Trust officer A starts her day with a look at several reports of the previous day’s goings-on in her trust accounts: cash inflows and outflows, investment activity and so forth. Her trained eye detects nothing out of order.
Then she prepares for the annual meeting with a beneficiary that she will be hosting over lunch. She takes a meticulous look at the file. No mistakes here!
She contemplates the impending meeting, reminding herself that it’s her responsibility to be cautious. Her motto: Better safe than sorry.
The lunch takes place at a carefully selected restaurant. Friendly conversation is interspersed with a review of the trust’s investment performance. When the beneficiary presents a request for a distribution from his trust, trust officer A politely says “no,” and explains why the language of the trust leaves her no choice.
When the lunch is over, A is relieved that it went so well.
Across town, trust officer B’s day begins in a similar manner—checking the daily reports to assure herself that no errors were made. While preparing for her beneficiary meeting, she, too, reviews the file for accuracy.
But now their routines diverge. Trust officer B takes time to think about the beneficiary and what could make the meeting successful. She reflects upon other meetings, during which she’s been able to contribute to a beneficiary’s growth toward maturity. If she had a motto, it would be: “Be prudent, but make it happen!”
When the distribution request is made at the restaurant, trust officer B describes why she would have some difficulty approving it. She asks the beneficiary: “What do you hope to accomplish by making this request?” and then “Why is that important to you?”
The beneficiary is surprised by the inquiry, yet treats it with a mix of candor and earnestness. Soon, they’re brainstorming other ways of accomplishing his goal. Does he have sufficient assets outside the trust? Is there a different way to look at his goal—one that would lead to a request to which trust officer B could say “yes”?
At the end of meeting, the beneficiary leaves with a new game plan—and trust officer B feels elated.
So much for our parallel stories. Now, how might we explain the trust officers’ similar behaviors when precision is called for, but differing behaviors while preparing for and conducting their respective beneficiary meetings?
Dr. Heidi Grant Halvorson of Columbia University in New York offers insight. For 18 years, she’s been conducting research about what she calls “prevention-focused” and “promotion-focused” mindsets. Her forthcoming book—Focus (Hudson Street Press)—will show this mental adjustment at work in an array of settings.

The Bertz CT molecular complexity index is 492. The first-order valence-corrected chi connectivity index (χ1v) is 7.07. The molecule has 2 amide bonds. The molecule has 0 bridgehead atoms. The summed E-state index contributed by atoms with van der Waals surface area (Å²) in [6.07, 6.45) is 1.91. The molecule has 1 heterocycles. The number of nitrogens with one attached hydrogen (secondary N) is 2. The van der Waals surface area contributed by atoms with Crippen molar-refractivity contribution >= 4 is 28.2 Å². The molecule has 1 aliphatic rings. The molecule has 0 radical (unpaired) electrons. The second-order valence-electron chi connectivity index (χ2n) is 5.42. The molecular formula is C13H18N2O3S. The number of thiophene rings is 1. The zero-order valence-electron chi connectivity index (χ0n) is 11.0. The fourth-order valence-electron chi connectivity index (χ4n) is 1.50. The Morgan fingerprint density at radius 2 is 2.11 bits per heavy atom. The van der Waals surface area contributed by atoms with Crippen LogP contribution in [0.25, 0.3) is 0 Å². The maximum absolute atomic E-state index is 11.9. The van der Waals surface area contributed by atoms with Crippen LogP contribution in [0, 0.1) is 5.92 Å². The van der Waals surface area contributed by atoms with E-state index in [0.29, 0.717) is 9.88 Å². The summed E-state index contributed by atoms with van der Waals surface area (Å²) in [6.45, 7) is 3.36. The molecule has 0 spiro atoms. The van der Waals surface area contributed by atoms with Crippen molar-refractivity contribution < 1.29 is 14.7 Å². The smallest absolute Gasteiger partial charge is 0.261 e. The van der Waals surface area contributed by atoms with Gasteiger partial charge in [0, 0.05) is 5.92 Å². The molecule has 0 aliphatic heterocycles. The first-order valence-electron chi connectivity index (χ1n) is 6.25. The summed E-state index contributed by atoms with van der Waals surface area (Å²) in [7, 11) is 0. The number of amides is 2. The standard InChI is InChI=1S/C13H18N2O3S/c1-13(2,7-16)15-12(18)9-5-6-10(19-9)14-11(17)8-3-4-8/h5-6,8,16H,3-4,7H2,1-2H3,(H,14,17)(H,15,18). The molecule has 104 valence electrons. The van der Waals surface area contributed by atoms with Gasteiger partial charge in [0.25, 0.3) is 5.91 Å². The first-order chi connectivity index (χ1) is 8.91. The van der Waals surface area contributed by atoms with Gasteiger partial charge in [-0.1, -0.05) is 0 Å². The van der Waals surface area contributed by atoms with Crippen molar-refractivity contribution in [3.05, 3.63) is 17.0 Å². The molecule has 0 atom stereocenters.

We’re in a prevention-focused mindset when the idea is to stop bad things from happening. In our tale, both trust officers were prevention-focused when scrutinizing the reports and files with an eye toward avoiding slip-ups that could lead to loss.
When in a promotion-focused mindset, we seek advancement, growth and gain. And that’s how the behaviors of trust officers A and B diverged when preparing for and conducting their beneficiary meetings.
Trust officer A remained prevention-focused when, for example, she declined the beneficiary’s request for a disbursement. After all, on its face, the request didn’t comply with the language of the trust. Case closed.
Before she got to the restaurant, B shifted to a promotion-focused mindset. She did so by imagining a successful meeting, etc. She was then able to engage the beneficiary in defining a way to secure a gain, while acting within the constraints of the trust.
Few will dispute the rightness of each trust officer “sweating the details” as they started their respective days. Whether B’s shift to a promotion-focus was the better way to go is open to debate. That’s for a different time and place. As a general rule, context will dictate which mindset is best.
What’s important here is knowing whether we can voluntarily direct our mindset. And if the answer is yes, how do we go about doing so?
Matching Mindset to Task
Dr. Halvorson says that although each of us has a default mindset, we can indeed take steps to shift our mindset to match the task we are tackling. We do it all the time! Planning a birthday party entails a different kind of slant than does preparing a tax return.
I suspect that trustees are most often comfortable with a prevention-focused mindset. So here are tips to shift to promotion-focus when circumstances warrant.
Do what trust officer B did. Mull over your hopes and aspirations for the matter at hand. Reflect upon other times when you or others contributed to someone’s growth and gain. Come up with a growth-oriented motto.
Here’s my take: Our ability to recognize and deliberately change our mindset just might be a game-changer. Please let us know what you think.